We know gemstones are sparkly and bright, but do we know exactly why? What gives gems their shiny glint, and is the process different for each gem? Well, considering light refracts differently depending on the structure of the stone, we have to examine a scientific process called birefringence to answer these questions.
We can easily spot the unmistakable sparkle of a diamond, but there are a variety of other stones with different structures that emit light differently. So, what sets them apart?
Birefringence relates to the directions light is split into when it enters a gemstone, and whether or not light is refracted once, or multiple times.
Read on as we break down the definition of gemstone birefringence, which gemstones demonstrate birefringence, the features of birefringence and how to calculate a gemstone’s birefringence. But first, we can’t address any of these details without first explaining what birefringence is, can we?
To best answer this question, we’ll define the terms associated with the process of birefringence:
Refraction: When light passes through a transparent substance or object to another, such as from air to a gemstone, it bends, or changes direction.
Double Refraction: Light enters into an oblique substance like a gemstone and splits into two (sometimes three) different directions.
Birefringence: Now we can define birefringence, which is the measurement of a gemstone’s double refraction. When light refracts into two directions, or double refracts, we use birefringence to not only measure, but also identify gemstones.
When light enters into a gemstone, it slows down, bends and refracts. This is a quality that gemologists need to factor into their calculations when working out a gemstone’s refractive index.
The process involves measuring lightspeed inside of a vacuum and dividing that measurement by the speed of light passing through a gemstone. Why measure lightspeed through a vacuum? Consider that the speed of light within a vacuum will always be faster than through a gemstone, so the RI of a gemstone will always be 1 or above. Using a refractometer, the technician can accurately measure the gem’s RI.
RI is important because ultimately, it tells the gemologist what kind of gem they’re working with. There are hundreds of gemstones in the world, and measuring RI is an effective technique to accurately and efficiently identify gemstones.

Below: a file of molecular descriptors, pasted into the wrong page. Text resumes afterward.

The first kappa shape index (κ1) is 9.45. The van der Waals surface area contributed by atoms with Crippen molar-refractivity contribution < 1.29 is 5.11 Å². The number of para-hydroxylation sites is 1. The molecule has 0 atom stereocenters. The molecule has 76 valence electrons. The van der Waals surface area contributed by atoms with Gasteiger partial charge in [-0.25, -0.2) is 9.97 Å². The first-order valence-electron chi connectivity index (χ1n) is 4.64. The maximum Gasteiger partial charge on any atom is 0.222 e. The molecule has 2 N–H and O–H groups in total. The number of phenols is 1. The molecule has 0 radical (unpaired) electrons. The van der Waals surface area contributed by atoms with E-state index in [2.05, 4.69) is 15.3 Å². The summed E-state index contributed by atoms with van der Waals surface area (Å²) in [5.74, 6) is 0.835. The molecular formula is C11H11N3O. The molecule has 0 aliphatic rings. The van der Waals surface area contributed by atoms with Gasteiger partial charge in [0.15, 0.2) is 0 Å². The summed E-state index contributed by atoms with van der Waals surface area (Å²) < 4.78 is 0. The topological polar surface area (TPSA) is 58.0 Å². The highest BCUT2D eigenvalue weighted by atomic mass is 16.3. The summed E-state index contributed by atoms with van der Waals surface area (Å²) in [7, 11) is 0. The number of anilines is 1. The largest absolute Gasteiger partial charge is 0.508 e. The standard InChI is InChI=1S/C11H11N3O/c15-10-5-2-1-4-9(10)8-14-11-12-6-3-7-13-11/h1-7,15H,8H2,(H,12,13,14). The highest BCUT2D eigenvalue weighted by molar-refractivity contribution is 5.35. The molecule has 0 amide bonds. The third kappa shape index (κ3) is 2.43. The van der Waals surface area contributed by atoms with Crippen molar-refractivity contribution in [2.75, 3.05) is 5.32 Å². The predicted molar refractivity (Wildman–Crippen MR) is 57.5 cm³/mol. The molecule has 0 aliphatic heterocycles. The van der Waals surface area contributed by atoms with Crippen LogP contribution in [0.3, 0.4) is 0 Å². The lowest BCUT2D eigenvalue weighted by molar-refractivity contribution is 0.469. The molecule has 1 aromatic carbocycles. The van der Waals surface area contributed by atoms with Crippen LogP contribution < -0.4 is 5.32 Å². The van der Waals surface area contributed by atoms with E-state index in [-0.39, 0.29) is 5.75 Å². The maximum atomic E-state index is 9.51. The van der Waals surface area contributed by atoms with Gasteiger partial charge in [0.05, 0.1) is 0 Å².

Because there are hundreds of gemstones in the world, knowing a gem’s RI identifies the stone, as well as narrows down a class of stones which demonstrate birefringence. That’s because certain stones only have one RI and don’t double refract. If a stone doesn’t double refract, than it doesn’t have birefringence.
Refractive index helps gemologists categorize gemstones by refraction. Now that we know that a stone must double refract to showcase birefringence, which stones are we talking about?
An easy way to simplify which gemstones show birefringence is to look at the gem’s structure. If the gemstone has a crystal structure, which is considered isometric and shaped like a cube, then the axes of the structure are all the same length and as such, stones with this structure only contain one RI. A prime example of an isometric stone with one RI is the diamond. Remember that when a stone only has one RI, it doesn’t have double refraction and is thus, without birefringence.
That means that gemstones that have any other crystal structure are going to have double refraction. These gemstones will have 2-3 refractive indices which is defined by the direction in which light enters and passes through them.
Examples of gemstones that show birefringence include Zoisite, Calcite, Emerald, Tanzanite, Ruby, Sapphire and Topaz.
Gemstones that are birefringent exhibit the following visual effects:
Pleochroism - This is a color effect that means 2-3 colors are displayed. Depending on how you hold the stone, and at what angle, the pleochroism will vary.
Double Vision - A fascinating effect of birefringence occurs on some gemstones which emit a double vision feature. When the gem is faceted, or cut, it appears to reflect two images.
Fuzziness - Birefringence can also naturally cause a sort of fuzziness to appear on a gemstone, making it look out of focus.
Each gemstone has both a low and high refractive index. The gap between these two metrics is where you’ll find the gem’s birefringence. Gemstones which have a high birefringence will also have more obvious visual effects.
However, there are certain gemstones that actually have a range of values that represent their refractive index, and it relates to the axes in their structure. If a gemstone has multiple RI values, then you can calculate the range of birefringence by examining the difference between the smallest values and highest values of the gem. Rather than having a birefringence of .008, like a sapphire, it’ll have a birefringence range of 0.108-0.110, like azurite.
While there are gems that don’t double refract, like diamonds, there are many gemstones that do double refract, and even a large portion of gemstones that have a range of double refraction.
That wraps up our overview of gemstone birefringence. Did we answer all of your questions? While it might seem like a lot of information, there are really only a few key criteria to birefringence. Below are bullet points to summarize gemstone birefringence:
Birefringence occurs when light double refracts when it enters a gemstone, because the light splits into 2-3 different directions.
A stone must have more than one refractive index to show birefringence.
Visual effects of birefringence include pleochroism, which relates to multiple colors showing at different angles of the gemstone, fuzziness, and double vision.
Some of the most popular double refractive gemstones which show birefringence are rubies and emeralds.
Was this article helpful?1 person found this article helpful